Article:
In January 2013, Deputy Minister for Electric Power U Myint Zaw was called on by Pyithu Hluttaw lawmakers to justify the ministry’s request for K45.62 billion (US$53.4 million at the time) in that year’s budget for the project. By that time, Thahtay had been underway for nine years, yet was just 23 percent complete.

Myint Zaw said it had faced delays “because of difficulties digging tunnels for the dam due to the ‘geological complexity’ of the area” but insisted it would be complete by 2018-19.

Construction equipment sits idle at the Thahtay project, with engineers blaming a lack of funding from the government. (Teza Hlaing | Frontier)

Construction equipment sits idle at the Thahtay project, with engineers blaming a lack of funding from the government. (Teza Hlaing | Frontier)

In May 2015, another deputy minister, U Aung Than Oo, told lawmakers that the project would need another K230 billion to be completed. By then it was just 28 percent complete.

The Myanmar Times reported at the time that the Department of Hydropower Implementation and China’s Gezhouba Group have signed an agreement to import equipment for the hydropower plant using a loan from the state-owned Export-Import Bank of China.

When Frontier visited the Thahtay project site in April, though, there were few signs of progress. Although about 800 workers were present, only a handful appeared to be doing anything productive.

A bypass tunnel had finally been built – several earlier efforts to build the tunnel failed, according to site staff – but foundations were yet to be laid for the embankment. Plans for the turbine building and switchyard existed only on paper. And, 13 years after work got underway, environmental and social impact assessments were being prepared by Norway-based NGOs, according to officials, who spoke on condition of anonymity.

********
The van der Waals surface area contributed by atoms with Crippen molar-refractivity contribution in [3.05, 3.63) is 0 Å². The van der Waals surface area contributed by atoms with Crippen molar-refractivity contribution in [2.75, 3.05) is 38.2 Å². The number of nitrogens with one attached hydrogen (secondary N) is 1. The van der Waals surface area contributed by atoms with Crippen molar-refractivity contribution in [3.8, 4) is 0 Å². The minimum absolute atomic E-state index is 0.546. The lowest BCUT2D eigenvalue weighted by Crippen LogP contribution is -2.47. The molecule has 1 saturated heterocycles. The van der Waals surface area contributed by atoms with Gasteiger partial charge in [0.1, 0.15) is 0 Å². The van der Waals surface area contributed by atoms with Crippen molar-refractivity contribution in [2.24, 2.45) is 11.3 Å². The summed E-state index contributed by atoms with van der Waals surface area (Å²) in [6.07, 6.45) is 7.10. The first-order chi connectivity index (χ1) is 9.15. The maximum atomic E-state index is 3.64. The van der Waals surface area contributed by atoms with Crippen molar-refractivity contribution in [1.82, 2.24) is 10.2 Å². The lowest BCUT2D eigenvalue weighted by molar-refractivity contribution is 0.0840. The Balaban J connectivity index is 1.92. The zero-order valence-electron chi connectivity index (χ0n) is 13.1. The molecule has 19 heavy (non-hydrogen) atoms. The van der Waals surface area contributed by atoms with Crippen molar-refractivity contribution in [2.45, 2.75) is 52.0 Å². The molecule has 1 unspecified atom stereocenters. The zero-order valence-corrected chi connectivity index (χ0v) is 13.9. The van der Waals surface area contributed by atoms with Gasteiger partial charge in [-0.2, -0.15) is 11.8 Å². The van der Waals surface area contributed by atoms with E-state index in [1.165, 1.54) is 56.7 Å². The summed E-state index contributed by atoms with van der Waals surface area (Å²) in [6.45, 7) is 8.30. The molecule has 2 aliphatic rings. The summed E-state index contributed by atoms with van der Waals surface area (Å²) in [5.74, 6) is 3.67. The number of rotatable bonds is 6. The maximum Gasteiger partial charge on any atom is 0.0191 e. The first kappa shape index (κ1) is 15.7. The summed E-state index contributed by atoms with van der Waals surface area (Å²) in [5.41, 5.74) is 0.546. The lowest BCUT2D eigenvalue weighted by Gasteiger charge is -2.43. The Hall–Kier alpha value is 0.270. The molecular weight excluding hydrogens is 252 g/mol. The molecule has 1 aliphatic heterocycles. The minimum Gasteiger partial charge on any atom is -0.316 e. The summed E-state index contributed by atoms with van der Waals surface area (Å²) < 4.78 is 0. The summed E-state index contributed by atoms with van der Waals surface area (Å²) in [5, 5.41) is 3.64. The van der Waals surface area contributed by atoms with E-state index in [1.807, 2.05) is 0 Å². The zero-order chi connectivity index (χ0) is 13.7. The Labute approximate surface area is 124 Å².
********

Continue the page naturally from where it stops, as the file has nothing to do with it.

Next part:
Project engineers said that the anticipated cost had also risen and they would now need K348 billion to complete it.

A senior engineer at the dam site blamed the slow progress on lack of an adequate budget from Nay Pyi Taw, which he said had worsened under the National League for Democracy government.

“We’re waiting for the budget,” the engineer said. “We don’t want to talk about the government anymore.”

But there still appears to be some political support for the project, too. In late April, Rakhine State Chief Minister U Nyi Pu, an NLD lawmaker in the state hluttaw, conducted an inspection of the site.

For the long-suffering residents of Rakhine, progress at Thahtay and the state’s other stalled projects can’t come soon enough.

But U Soe Win, the NLD region hluttaw MP for Gwa-1, is not holding his breath.

“Lampposts  ave already been built in our township. The government said the grid is coming, but we are still waiting,” he said. “We don’t expect too much from these hydro projects.”

This article originally appeared in Frontier’s special report on Myanmar’s energy sectorTOP PHOTO: A diorama of the completed Thahtay hydropower project in Thandwe Township, which has been under construction since 2004 but remains less than 50 percent complete. (Teza Hlaing | Frontier)

More stories

Latest Issue

Stories in this issue
Myanmar enters 2021 with more friends than foes
The early delivery of vaccines is one of the many boons of the country’s geopolitics, but to really take advantage, Myanmar must bury the legacy of its isolationist past.
Will the Kayin BGF go quietly?
The Kayin State Border Guard Force has come under intense pressure from the Tatmadaw over its extensive, controversial business interests and there’s concern the ultimatum could trigger fresh hostilities in one of the country’s most war-torn areas.

Support our independent journalism and get exclusive behind-the-scenes content and analysis

Stay on top of Myanmar current affairs with our Daily Briefing and Media Monitor newsletters.

Sign up for our Frontier Fridays newsletter. It’s a free weekly round-up featuring the most important events shaping Myanmar